Run Windows XP on your Intel Mac

As soon as the Intel-based Macs were revealed, people started to find ways to run Windows XP on them. The most spoken about resulted in a contest where the winner would get the money that a lot of people had contributed with. Naturally, it succeeded. To get down and dirty with the result, please visit OnMac.net. I guess some people's desire to run Windows XP on a Mac was to finally have a lean good looking computer with the OS they prefer; for some people it was about having it all, being able to dual-boot Windows and Mac OS X on the same machine. Some prefer one OS over the other, and some need both in their daily work. An interesting twist came yesterday. Apple has officially launched a tool to run Windows XP on an Intel-based Mac. The days of wonder are apparently still here... The name of the tool is Boot Camp and for the moment it is in beta but offered for download by Apple. The final release is said to be shipped with the next major release of Mac OS X: Mac OS X Leopard. What you also need to do in order to run Boot Camp is to update the firmware in your Mac. The different downloads are: If things go terribly wrong, or if you have a change of mind, you can run the Firmware Restoration CD v 1.0 So, what are you waiting for? Get out there and get it all! :-)

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Posted in Apple/Mac,Technology |

16 Comments

  • Jules says:

    I am a Windows user but I would like to be able to afford a Mac. However, Synergy seems to me much more useful than dual booting a Mac.

  • Marco says:

    I don't understand this thing. Why buy a Mac to run windows on it?

    Even for testing purposes this is a royal pain in the ass since you'll be rebooting like there's no tomorrow.

    I'd much rather see an advanced virtualization application like VMWare that lets you run Windows 'in a box' with virtually no performance hit. This can be done under Linux so it shouldn't be a problem to do it under Mac OS X I guess. With that it would be possible to fire up Windows on your mac, on demand, without rebooting.

  • Joel says:

    I agree with Marco, though I think that BootCamp makes a lot of sense for users who are interested in playing Windows games on their MacTel hardware. I could be wrong, but I don't think that virtualization would provide the level of performance needed to run graphics intensive games (mainly because it abstracts away the video hardware, I believe).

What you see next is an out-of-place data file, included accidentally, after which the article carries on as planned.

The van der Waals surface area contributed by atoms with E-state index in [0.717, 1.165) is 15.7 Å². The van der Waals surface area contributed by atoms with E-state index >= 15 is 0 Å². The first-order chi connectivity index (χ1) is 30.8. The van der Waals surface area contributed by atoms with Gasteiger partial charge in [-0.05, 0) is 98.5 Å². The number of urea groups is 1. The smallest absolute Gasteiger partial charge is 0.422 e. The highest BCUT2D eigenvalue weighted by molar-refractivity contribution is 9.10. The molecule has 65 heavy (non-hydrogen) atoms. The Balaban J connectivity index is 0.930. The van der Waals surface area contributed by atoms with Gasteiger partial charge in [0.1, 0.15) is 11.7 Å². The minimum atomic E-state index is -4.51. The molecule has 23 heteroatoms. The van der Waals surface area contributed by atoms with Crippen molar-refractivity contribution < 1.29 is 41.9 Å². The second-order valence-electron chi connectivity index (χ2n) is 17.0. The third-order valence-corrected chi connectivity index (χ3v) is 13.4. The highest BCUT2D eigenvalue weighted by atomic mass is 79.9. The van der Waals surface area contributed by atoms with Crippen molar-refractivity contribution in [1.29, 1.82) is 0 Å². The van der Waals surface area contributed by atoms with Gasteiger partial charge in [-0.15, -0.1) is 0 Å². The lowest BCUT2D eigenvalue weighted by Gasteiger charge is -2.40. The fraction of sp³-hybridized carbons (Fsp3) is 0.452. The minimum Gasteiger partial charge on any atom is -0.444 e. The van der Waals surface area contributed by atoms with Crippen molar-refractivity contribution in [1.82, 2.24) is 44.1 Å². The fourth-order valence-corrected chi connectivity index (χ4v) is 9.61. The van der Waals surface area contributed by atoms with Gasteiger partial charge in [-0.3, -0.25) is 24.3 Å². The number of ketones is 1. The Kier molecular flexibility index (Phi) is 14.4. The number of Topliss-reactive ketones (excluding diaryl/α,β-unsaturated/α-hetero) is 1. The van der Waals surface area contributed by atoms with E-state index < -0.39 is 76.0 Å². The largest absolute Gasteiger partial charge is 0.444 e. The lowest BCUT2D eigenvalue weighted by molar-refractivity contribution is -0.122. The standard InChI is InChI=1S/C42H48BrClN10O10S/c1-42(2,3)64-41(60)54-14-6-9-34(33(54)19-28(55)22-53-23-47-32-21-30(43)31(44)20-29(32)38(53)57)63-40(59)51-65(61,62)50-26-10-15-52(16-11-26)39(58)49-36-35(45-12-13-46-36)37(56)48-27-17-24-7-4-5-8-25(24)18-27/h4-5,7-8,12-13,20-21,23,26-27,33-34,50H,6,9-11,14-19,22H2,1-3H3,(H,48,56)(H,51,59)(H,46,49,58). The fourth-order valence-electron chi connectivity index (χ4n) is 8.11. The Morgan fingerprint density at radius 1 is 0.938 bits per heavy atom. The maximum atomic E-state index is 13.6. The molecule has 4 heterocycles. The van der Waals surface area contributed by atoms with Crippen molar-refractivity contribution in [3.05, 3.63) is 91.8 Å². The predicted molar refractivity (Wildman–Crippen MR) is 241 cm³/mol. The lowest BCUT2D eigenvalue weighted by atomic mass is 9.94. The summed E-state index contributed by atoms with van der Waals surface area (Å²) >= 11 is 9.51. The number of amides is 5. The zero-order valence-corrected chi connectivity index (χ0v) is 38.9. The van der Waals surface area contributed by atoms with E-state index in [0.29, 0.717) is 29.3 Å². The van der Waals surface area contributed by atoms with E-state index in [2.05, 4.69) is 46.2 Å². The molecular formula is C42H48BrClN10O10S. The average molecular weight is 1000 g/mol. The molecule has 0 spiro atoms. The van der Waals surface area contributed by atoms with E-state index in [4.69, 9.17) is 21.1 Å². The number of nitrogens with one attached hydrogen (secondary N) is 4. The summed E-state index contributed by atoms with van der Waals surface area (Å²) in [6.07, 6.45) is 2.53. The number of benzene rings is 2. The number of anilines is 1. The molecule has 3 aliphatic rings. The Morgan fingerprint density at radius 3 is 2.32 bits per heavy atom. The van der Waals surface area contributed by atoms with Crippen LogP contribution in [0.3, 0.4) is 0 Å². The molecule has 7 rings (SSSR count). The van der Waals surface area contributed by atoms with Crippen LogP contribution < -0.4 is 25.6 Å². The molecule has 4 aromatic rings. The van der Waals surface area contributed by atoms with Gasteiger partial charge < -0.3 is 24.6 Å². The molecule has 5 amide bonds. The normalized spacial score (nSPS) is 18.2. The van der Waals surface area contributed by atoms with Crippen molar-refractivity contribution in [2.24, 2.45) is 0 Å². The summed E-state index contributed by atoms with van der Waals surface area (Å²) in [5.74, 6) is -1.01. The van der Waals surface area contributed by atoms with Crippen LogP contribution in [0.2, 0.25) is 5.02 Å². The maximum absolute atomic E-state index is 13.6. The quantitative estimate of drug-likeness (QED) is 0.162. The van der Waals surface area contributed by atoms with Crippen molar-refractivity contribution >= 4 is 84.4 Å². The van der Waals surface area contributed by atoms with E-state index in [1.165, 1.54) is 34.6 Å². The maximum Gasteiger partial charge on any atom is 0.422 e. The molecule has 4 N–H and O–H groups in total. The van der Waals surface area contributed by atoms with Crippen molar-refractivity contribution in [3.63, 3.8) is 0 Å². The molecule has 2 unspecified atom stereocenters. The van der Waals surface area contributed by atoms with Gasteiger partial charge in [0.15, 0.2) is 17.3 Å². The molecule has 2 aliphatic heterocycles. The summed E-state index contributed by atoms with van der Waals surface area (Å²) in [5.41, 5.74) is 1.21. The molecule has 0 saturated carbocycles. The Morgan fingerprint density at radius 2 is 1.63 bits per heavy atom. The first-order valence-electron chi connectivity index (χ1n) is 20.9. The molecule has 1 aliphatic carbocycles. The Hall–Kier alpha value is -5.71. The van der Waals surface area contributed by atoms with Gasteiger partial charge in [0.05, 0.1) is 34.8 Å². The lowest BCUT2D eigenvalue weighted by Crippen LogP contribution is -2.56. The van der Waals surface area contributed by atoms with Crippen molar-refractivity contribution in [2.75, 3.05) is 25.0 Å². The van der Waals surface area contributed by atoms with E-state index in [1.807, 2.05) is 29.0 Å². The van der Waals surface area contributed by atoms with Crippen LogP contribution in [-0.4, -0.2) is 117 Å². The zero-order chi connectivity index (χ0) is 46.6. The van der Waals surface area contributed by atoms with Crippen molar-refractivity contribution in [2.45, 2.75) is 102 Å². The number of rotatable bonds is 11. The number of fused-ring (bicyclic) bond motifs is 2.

• Stuart says:

    Exciting stuff. I have a need to be able to test software created with Director on windows and that was probably the only thing that has stopped me going fully over to using a MacBook Pro to replace all of my other machines. Apart from the cost to own one of course :-)

  • Stuart says:

    Maybe this is the answer if you prefer virtualisation: New software lets Intel Macs run Windows sans rebooting

  • Kanashii says:

    Yup, with the new hardware instruction set and software for virtualization, OS X and XP can run simultaniously : ) Now just to save up the $3k to buy one : (

  • Robert Nyman says:

    Jules,

    Thanks for the tip!

    Marco, Joel,

    Well, sometimes people need to use Windows-only applications, and, as Joel says, I'm not a 100% sure that virtualization is a total equivalent of actually running the OS itself.

    But let's turn the argument around: if you buy a MacBook Pro solely to run Windows on it and not Mac OS X, then I think you'd be better off with a regular PC.

    Stuart,

    Thanks for the link!

    Kanashii,

    Ah, it's nothing! It's a bargain! :-)

  • Johan says:

    >I’m not a 100% sure that virtualization is a total equivalent of actually running the OS itself.

    You cannot eg install dosBox in an emulated environment, since it is software based I guess, intel macs have this in the chip which makes hardware-based which is a boost in performance …

  • Gustaf says:

    I don’t understand this thing. Why buy a Mac to run windows on it?

    A huge problem with Apple computers is that it's really scary to buy one. If you buy a PC with an ambition to run Linux or a BSD flavour on it.. you have an option of going back to Windows if you're not contempt with how the other operative works. If you buy an Apple however.. you're (were) totally screwed. I think this is preventing a lot of people that are having a hard time deciding from buying a Mac. Boot Camp is the potential buyers lifeline. This is quite brilliant.